The public are not always right. Which isn’t to suggest that the thousands of hurling fans from around the county who cast their votes for the Kilkenny Team of the Century recently got it wrong when they came to deciding who should fill the centre-forward and full-forward spots, but merely that two eminently well-qualified candidates who didn’t make the cut had ample reason to feel hard done by. If John Power and Christy Heffernan, the chosen pair, can be classed as folk heroes of the Black and Amber – as indisputably they can – so too can the non-chosen pair, Pat Delaney and Kieran Purcell. The early 1970s, the period in which the latter duo played, was the third golden age of Kilkenny hurling. There is no way of telling its story without also telling the story of Delaney and Purcell. Kilkenny never had a double act like them before. Almost certainly they’ll never have a double act like them again. Not at the same time, at any rate. As big as they were strong, as hardy as they were forceful, Delaney and Purcell constituted a rod of iron down the centre of the Noreside attack as the county racked up five successive Leinster titles and three All Ireland victories in the space of five seasons. Yet to hold that despite their significance they were basically one-dimensional, that their only purpose in life was to hew the wood and draw the water for the likes of Eddie Keher around them, is both unfair and incorrect. These guys could hurl. Think of Delaney’s three-goal haul in the 1969 Leinster final, which helped Kilkenny beat Offaly by two points (3-9 to 0-16), set the county on the road to another McCarthy Cup success and as a byproduct delayed Offaly’s emergence by a decade. Think of Purcell’s smashing goal against Tipperary in 1971. Think of Delaney bouncing the sliotar off the ground and back into his hand against Cork a year later, one of the riders on Kilkenny’s last-quarter storm. Think of the blow an already punch-drunk team suffered in 1973 when Purcell was laid low by an appendix operation. Fast forward to the 1976 National League final replay against Clare in Thurles and another hattrick from Delaney. Pat Delaney and Kieran Purcell. Kilkenny’s own answer to gaelic football’s terrible twins from Galway, Sean Purcell and Frank Stockwell. Each was masterly, or as close to it as made no difference, in his own position. Each could also make a more than competent fist of things in the other player’s position. They could, and did, interchange at a moment’s notice, almost invariably initiating the switch themselves without needing instruction from the sideline. Double trouble indeed. A county colleague of his in the 1970s, Mick Crotty had known Kieran Purcell from a long way back, the two of them having begun secondary school together in St Kieran’s on the same day in 1958. Purcell wasn’t slow about making an impression, showing such promise in the first-year league matches between September and Christmas that, come the new year, he graduated to the second- and third-year leagues along with his contemporaries Godfrey Moylan from Danesfort and Maurice Aylward, elder brother of current Carlow-Kilkenny TD Liam Aylward. “Right from the start,” Crotty says, “it was apparent how much ability Kieran had.” Purcell’s vast natural talent is a theme commented on again and again by his former teammates. While he and Delaney were broadly similar in looks and physique, in terms of style they were poles apart. Purcell was the more skilful, his excellence under the dropping ball a byproduct of his gaelic football background at home in Windgap. “Kieran was terrific at plucking the sliotar out of the air, and he guarded his catching hand very well in doing so,” Pat Henderson recalls. “Pat worked a different way. He was low set to the ground, he controlled our attacks once in possession. Between them they gave Eddie Keher the freedom to exercise his skills as distinct from having to take a lot of abuse.” Too true, agrees Keher, a veteran of the old rules hurling. It wasn’t, Inistioge’s finest adds, that Kilkenny “were soft” in that age when men were men, John Doyle was head chef in Hell’s Kitchen and opposition forwards had good cause to be very, very nervous. “Our forwards were very good, but they were light, and the opposition defences we came up against were physically strong. But once Purcell and Delaney came alongwe were able to match the other counties in that area.” What’s more, according to Keher, the two of them couldn’t have arrived on the scene at a more apposite time, with Delaney emerging after two strikingly poor junior teams in the parish of Johnstown united under the banner of Fenians to capture the county junior crown in 1968 before progressing to senior glory in 1970. Though Kilkenny had won the All Ireland in 1967, many of those players were not about to steer the county to further glory in the new decade; Tom Walsh had already departed the scene and Keher himself, a part of the furniture since 1959, was pushing on in years. Then Delaney and Purcell materialised and made a new man of him, in the process allowing him to negotiate the journey from hurling artist to hurling legend. “A couple of the players had retired by the end of the 1960s. I was beginning to wind down myself, to lose pace, and I supposeI could easily have called it a day. But Pat and Kieran added years to my career. Over time it became easy to read their game and feed off them. When eventually they retired, I speeded up my own retirement. There was little point in staying on without them.” Delaney and Purcell provided balance along with punch. The Kilkenny team of the 1970s, Mick Crotty points out, was lucky in that it had a good mix, much of it supplied by the pair of them. “All six forwards were six feet tall or over, and strong enough to be able to hold their own. But Delaney and Purcell were the two who created the havoc. Delaney had this  tremendous ability to grab a ball and run – and the more opponents that hopped off him, the more he liked it. Micheal O’Hehir would often talk in his commentaries about a player getting his dander up. When Pat Delaney got his dander up, he’d go through a stone wall.”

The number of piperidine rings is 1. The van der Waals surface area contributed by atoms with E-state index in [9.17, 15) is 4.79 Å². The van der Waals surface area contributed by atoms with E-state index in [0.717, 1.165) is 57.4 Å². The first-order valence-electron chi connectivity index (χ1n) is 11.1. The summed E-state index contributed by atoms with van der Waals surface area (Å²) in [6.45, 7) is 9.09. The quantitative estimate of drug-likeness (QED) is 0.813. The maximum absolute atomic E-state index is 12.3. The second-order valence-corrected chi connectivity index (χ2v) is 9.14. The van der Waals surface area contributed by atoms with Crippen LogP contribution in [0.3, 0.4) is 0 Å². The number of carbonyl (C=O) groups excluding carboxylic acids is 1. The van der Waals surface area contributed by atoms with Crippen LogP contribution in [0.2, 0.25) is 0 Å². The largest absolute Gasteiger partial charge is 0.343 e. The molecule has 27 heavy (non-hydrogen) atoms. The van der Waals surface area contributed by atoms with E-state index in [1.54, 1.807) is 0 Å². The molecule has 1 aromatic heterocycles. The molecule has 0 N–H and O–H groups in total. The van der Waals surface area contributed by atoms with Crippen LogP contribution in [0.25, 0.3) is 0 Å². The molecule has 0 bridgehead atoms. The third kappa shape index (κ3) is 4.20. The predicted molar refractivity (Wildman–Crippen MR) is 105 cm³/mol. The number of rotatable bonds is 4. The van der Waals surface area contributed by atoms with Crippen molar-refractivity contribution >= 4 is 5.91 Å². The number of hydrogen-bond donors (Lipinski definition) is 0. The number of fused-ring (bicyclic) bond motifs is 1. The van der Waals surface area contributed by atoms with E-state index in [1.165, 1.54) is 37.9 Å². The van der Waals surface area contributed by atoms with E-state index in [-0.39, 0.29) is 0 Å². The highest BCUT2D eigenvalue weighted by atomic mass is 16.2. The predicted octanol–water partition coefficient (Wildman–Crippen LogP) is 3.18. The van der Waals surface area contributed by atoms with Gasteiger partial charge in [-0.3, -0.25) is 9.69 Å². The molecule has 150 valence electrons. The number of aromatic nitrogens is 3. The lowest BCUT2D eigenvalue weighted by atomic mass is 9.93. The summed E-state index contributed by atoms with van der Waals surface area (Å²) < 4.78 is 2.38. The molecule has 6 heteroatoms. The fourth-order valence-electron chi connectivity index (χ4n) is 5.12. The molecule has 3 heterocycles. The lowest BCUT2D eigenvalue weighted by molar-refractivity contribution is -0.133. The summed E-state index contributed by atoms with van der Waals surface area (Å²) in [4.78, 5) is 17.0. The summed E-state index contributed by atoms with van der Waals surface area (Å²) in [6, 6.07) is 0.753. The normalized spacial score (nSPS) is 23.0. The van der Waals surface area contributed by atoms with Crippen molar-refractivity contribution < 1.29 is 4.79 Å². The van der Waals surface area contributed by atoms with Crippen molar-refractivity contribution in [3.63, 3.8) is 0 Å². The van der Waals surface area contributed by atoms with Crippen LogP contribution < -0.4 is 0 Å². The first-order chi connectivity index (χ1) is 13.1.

Such memories. Such men.